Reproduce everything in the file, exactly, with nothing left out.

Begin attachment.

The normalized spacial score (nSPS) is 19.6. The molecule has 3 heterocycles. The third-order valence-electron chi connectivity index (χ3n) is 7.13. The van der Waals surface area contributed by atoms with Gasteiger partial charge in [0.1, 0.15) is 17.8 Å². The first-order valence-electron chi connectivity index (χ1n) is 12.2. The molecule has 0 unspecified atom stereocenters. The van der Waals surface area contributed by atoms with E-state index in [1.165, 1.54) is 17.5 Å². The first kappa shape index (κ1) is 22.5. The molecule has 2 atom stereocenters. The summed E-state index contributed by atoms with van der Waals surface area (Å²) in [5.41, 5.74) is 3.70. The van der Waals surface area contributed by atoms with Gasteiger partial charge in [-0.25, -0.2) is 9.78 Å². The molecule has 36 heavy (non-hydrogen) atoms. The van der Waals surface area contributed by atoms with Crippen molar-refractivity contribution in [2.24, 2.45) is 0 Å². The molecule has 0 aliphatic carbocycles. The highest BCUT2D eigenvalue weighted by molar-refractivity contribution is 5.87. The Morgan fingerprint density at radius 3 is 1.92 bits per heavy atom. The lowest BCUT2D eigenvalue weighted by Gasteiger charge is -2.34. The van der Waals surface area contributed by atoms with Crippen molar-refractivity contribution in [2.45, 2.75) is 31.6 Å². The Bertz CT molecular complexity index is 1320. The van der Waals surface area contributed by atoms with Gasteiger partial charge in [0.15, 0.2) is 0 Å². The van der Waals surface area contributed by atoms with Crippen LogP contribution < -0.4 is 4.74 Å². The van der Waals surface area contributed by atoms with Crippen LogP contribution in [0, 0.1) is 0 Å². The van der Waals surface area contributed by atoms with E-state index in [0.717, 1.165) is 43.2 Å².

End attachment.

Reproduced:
The normalized spacial score (nSPS) is 19.6. The molecule has 3 heterocycles. The third-order valence-electron chi connectivity index (χ3n) is 7.13. The van der Waals surface area contributed by atoms with Gasteiger partial charge in [0.1, 0.15) is 17.8 Å². The first-order valence-electron chi connectivity index (χ1n) is 12.2. The molecule has 0 unspecified atom stereocenters. The van der Waals surface area contributed by atoms with E-state index in [1.165, 1.54) is 17.5 Å². The first kappa shape index (κ1) is 22.5. The molecule has 2 atom stereocenters. The summed E-state index contributed by atoms with van der Waals surface area (Å²) in [5.41, 5.74) is 3.70. The van der Waals surface area contributed by atoms with Gasteiger partial charge in [-0.25, -0.2) is 9.78 Å². The molecule has 36 heavy (non-hydrogen) atoms. The van der Waals surface area contributed by atoms with Crippen molar-refractivity contribution in [2.24, 2.45) is 0 Å². The molecule has 0 aliphatic carbocycles. The highest BCUT2D eigenvalue weighted by molar-refractivity contribution is 5.87. The Morgan fingerprint density at radius 3 is 1.92 bits per heavy atom. The lowest BCUT2D eigenvalue weighted by Gasteiger charge is -2.34. The van der Waals surface area contributed by atoms with Crippen molar-refractivity contribution in [2.45, 2.75) is 31.6 Å². The Bertz CT molecular complexity index is 1320. The van der Waals surface area contributed by atoms with Gasteiger partial charge in [0.15, 0.2) is 0 Å². The van der Waals surface area contributed by atoms with Crippen LogP contribution < -0.4 is 4.74 Å². The van der Waals surface area contributed by atoms with Crippen LogP contribution in [0, 0.1) is 0 Å². The van der Waals surface area contributed by atoms with E-state index in [0.717, 1.165) is 43.2 Å².